‘Argentina covets the Falklands to mask its own incompetence’ – British colonel
The allegation follows a UN ruling that extended the South American nation’s maritime territory to cover the disputed islands.
Buenos Aires celebrated the UN decision on Monday, which expanded Argentine territorial waters by 1.7 million square kilometers.
However, critics argue the Argentine government continues to claim the islands as a means of distracting attention from its own shortcomings.
Retired British Army colonel Tim Collins mocked Buenos Aires for its tough stance on the Falklands when its economy is “disintegrating.”
“Argentina has gently withered to a shadow of a country thanks to political and financial mismanagement during the Kirchner regime,” the former SAS officer wrote in the Telegraph.
“Drug traffickers from Bolivia and Peru are running their cargoes through the country because the infrequently paid police force is rarely to be seen. The Argentine military is disintegrating.”
Collins, famed for an enthusiastic eve-of-battle speech he gave ahead of the 2003 invasion of Iraq, ridiculed Argentine military capabilities.
“In August 2015, the Argentine Air Force retired its Mirage fighters, with only a handful of them even flyable.
“The problems don’t stop there: their submarine crews, despite benefiting from a recent upgrade, need at least 190 days of immersion practice, and in 2014 only spent 19 hours submerged. Their four destroyers face a similar situation; they don’t have any weaponry.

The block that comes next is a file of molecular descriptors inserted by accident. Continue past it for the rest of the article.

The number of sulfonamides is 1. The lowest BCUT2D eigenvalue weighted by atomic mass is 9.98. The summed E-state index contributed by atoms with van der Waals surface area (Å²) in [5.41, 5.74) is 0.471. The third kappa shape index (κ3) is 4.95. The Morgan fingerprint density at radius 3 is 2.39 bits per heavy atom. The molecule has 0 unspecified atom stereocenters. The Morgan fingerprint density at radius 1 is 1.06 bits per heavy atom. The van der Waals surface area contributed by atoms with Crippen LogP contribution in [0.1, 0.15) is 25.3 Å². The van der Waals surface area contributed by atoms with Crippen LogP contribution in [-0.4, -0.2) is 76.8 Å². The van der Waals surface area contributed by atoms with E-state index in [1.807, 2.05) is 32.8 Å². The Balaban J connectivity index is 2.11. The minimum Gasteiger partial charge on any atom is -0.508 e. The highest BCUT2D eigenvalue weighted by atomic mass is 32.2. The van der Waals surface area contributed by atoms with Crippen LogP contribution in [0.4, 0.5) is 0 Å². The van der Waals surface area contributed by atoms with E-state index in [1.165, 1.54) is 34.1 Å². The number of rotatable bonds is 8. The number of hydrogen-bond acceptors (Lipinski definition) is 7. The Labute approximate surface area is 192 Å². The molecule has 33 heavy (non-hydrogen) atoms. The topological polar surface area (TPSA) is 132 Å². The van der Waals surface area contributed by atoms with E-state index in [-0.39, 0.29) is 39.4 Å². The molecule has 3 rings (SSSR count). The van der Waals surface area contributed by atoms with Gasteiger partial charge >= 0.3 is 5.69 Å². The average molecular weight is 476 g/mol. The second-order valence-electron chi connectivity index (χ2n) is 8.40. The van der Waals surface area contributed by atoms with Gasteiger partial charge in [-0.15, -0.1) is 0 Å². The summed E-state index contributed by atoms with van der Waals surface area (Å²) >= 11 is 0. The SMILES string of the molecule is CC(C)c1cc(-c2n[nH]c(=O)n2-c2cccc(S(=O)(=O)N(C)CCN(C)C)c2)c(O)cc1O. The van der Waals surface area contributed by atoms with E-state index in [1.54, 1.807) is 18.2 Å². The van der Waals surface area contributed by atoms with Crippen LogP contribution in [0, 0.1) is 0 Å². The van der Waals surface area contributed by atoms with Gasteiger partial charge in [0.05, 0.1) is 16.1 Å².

“Argentine ground forces rarely have the resources for training and are vastly under equipped, their kit dates back to the 70s and is in very short supply,” he added.
Argentina welcomed the UN ruling on Monday, with Foreign Minister Susana Malcorra saying the country is “reaffirming” its sovereign rights over resources in the newly expanded area.
Secretary of Exterior Relations Carlos Foradori said Argentina had a wealth “we do not even know about yet.”
He went on to say the new territory opened up the possibility of “exploitation of maritime subsoil.”
Shares in Rockhopper Exploration PLC, a British oil company operating on Falkland Islands, slumped 5.3 percent following the UN ruling.
Prime Minister David Cameron downplayed the UN decision as “not legally binding,” insisting the UN commission does not have jurisdiction over national sovereignty.
A spokesperson for Downing Street said Falklands residents cannot be forced to accept Argentine sovereignty against their will.
“What’s important is what do the Falkland islanders themselves think? They’ve been clear that they want to remain an overseas territory of the UK and we will still support their right to determine their own future.”